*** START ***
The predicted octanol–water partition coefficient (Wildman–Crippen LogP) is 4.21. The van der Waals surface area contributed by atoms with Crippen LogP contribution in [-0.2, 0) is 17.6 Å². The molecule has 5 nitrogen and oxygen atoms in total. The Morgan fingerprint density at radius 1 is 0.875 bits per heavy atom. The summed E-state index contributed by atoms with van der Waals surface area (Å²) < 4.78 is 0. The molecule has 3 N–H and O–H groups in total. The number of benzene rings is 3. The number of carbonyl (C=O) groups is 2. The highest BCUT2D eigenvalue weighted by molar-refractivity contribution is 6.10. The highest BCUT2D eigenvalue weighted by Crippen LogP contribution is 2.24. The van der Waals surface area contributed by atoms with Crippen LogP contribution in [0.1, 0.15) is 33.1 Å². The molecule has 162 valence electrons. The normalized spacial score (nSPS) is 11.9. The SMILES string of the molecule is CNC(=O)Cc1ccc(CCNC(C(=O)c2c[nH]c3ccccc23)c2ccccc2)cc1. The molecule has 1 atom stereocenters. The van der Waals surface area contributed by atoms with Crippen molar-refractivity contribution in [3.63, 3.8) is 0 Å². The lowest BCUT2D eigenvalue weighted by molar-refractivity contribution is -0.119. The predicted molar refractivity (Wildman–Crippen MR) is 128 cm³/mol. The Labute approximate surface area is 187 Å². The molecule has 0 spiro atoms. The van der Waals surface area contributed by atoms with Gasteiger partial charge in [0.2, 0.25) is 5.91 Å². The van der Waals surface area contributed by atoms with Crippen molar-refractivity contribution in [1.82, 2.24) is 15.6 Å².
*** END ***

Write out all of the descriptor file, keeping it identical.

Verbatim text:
The predicted octanol–water partition coefficient (Wildman–Crippen LogP) is 4.21. The van der Waals surface area contributed by atoms with Crippen LogP contribution in [-0.2, 0) is 17.6 Å². The molecule has 5 nitrogen and oxygen atoms in total. The Morgan fingerprint density at radius 1 is 0.875 bits per heavy atom. The summed E-state index contributed by atoms with van der Waals surface area (Å²) < 4.78 is 0. The molecule has 3 N–H and O–H groups in total. The number of benzene rings is 3. The number of carbonyl (C=O) groups is 2. The highest BCUT2D eigenvalue weighted by molar-refractivity contribution is 6.10. The highest BCUT2D eigenvalue weighted by Crippen LogP contribution is 2.24. The van der Waals surface area contributed by atoms with Crippen LogP contribution in [0.1, 0.15) is 33.1 Å². The molecule has 162 valence electrons. The normalized spacial score (nSPS) is 11.9. The SMILES string of the molecule is CNC(=O)Cc1ccc(CCNC(C(=O)c2c[nH]c3ccccc23)c2ccccc2)cc1. The molecule has 1 atom stereocenters. The van der Waals surface area contributed by atoms with Crippen molar-refractivity contribution in [3.63, 3.8) is 0 Å². The lowest BCUT2D eigenvalue weighted by molar-refractivity contribution is -0.119. The predicted molar refractivity (Wildman–Crippen MR) is 128 cm³/mol. The Labute approximate surface area is 187 Å². The molecule has 0 spiro atoms. The van der Waals surface area contributed by atoms with Gasteiger partial charge in [0.2, 0.25) is 5.91 Å². The van der Waals surface area contributed by atoms with Crippen molar-refractivity contribution in [1.82, 2.24) is 15.6 Å².